While cyclones in developed cities merely disrupt public services and business temporarily, it is often only the beginning of a long road to recovery for those in developing countries. In mid-March 2019, Mozambique was devastated by Cyclone Idai, which claimed the lives of over 1,000, and damaged or decimated the homes of hundreds of thousands. Despite floodwaters receding and the spread of cholera slowing down, people still have a long way to go to rebuild their communities and livelihoods. (Photo: Sergio Zimba / Oxfam)
Updated on 16 March 2020
On 14-15 March 2019, Cyclone Idai slammed into Mozambique, Malawi and Zimbabwe, devastating the lives of about 3 million people across the three countries and claiming the lives of over 1,300. Barely six weeks on, Cyclone Kenneth – the strongest tropical cyclone to make landfall in Mozambique in modern history – tore through northern Mozambique, affecting hundreds of thousands of people and killing at least 40.
The cyclone wiped out entire villages, destroyed crops and damaged roads and isolated communities. Over 6,000 cases of cholera were reported; and countless people in these three impoverished southern African countries have been left destitute without food or basic services. The Presidents of Malawi, Mozambique and Zimbabwe have all declared this a national disaster.
Oxfam's Immediate Response
After the cyclones struck, Oxfam’s humanitarian team travelled to the hardest-hit areas swiftly to save lives and assess the damage. Through our immediate response, we:
- Provided safe drinking water and emergency food
- Provided emergency shelter
- Installed latrines and water pumps and distributed hygiene items, including water purifying tablets, buckets, soap, etc.
- Trained volunteers to help communities understand the importance of the Cholera vaccine and how to prevent the spread of disease
The HKSAR Government’s Disaster Relief Fund (DRF) made two grants to Oxfam Hong Kong (OHK) totalling HK$11,943,000 to support its emergency response to the cyclones in Malawi and Mozambique. The grants were mainly used to purchase household kit and hygiene kit for the flood-affected families. In addition, one temporary toilet construction kit and one toilet cleaning tool kit were distributed to every five families in the targeted communities. The DRF requires that its funding be used for this specific disaster, in accordance with the funding application submitted by OHK and approved by the DRF. After the completion of OHK’s relief work, an evaluation will be carried out, and an evaluation and financial report (including an external audit report) will be submitted to the DRF within March 2020.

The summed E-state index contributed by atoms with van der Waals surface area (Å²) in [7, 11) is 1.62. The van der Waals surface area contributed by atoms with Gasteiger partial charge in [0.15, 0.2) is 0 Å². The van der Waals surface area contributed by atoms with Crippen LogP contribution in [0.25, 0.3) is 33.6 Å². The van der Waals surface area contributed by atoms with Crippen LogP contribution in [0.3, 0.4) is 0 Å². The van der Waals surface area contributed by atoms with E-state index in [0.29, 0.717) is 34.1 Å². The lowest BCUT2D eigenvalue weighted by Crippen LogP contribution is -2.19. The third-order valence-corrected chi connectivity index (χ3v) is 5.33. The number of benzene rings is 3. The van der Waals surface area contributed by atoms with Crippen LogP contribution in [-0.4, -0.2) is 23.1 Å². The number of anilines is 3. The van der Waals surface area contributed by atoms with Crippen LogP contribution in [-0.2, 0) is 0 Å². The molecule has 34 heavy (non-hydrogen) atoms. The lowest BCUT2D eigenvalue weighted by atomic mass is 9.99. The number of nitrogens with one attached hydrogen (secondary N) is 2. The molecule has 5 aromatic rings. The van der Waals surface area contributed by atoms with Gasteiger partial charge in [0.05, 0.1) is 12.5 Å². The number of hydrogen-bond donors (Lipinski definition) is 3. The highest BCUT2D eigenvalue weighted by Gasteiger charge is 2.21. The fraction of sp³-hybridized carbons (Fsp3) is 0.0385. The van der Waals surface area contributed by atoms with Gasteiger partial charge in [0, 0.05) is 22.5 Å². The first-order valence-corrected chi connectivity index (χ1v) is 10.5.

Thoughts from the Frontlines
100 Days After: Life-saving journey in Mozambique
To ensure that the government funding and public donations were well spent, Kate Lee, our senior officer in Humanitarian and Disaster Risk Management, arrived in Mozambique in July 2019 to help out with rehabilitation.Read more (Chi only)
1 year on
Over the last year, Oxfam provided assistance to over 78 million people across Mozambique, Malawi and Zimbabwe in the aftermath of the cyclones.
Saving lives is the first step in a humanitarian response, followed by rehabilitation and reconstruction. Apart from distributing life-saving relief, we are also working with survivors to recover their livelihoods, prevent waterborne diseases, and protect displaced people, with a key focus on women and children. We are supporting vulnerable households in the region in a variety of ways. For instance, we are:
- Supporting alternative cropping options for the winter months
- Rehabilitating broken boreholes and pipelines to ensure long-term access to clean water
- Rehabilitating communal toilets and bathrooms and conduct hygiene promotion activities to prevent waterborne diseases
- Training community volunteers to raise awareness of gender-based violence in evacuation centres and the communities
Although international development organisations like Oxfam have been working hard with people who have experienced the cyclones in Southern Africa, tens of thousands of people in Mozambique, Zimbabwe and Malawi are still struggling to recover. According to Oxfam’s statistics, over 100,000 people in Mozambique and Zimbabwe are still living in destroyed or damaged homes and makeshift shelters, while critical infrastructure including roads, water supplies, and schools have yet to be repaired. Their road to recovery is blocked by an endless cycle of intensifying floods, droughts and storms, ingrained poverty and inequality, and a lack of support to help them adapt to a changing climate or to prepare for and recover from disaster. That is why we will continue to provide assistance to survivors and affected communities together with our local partners.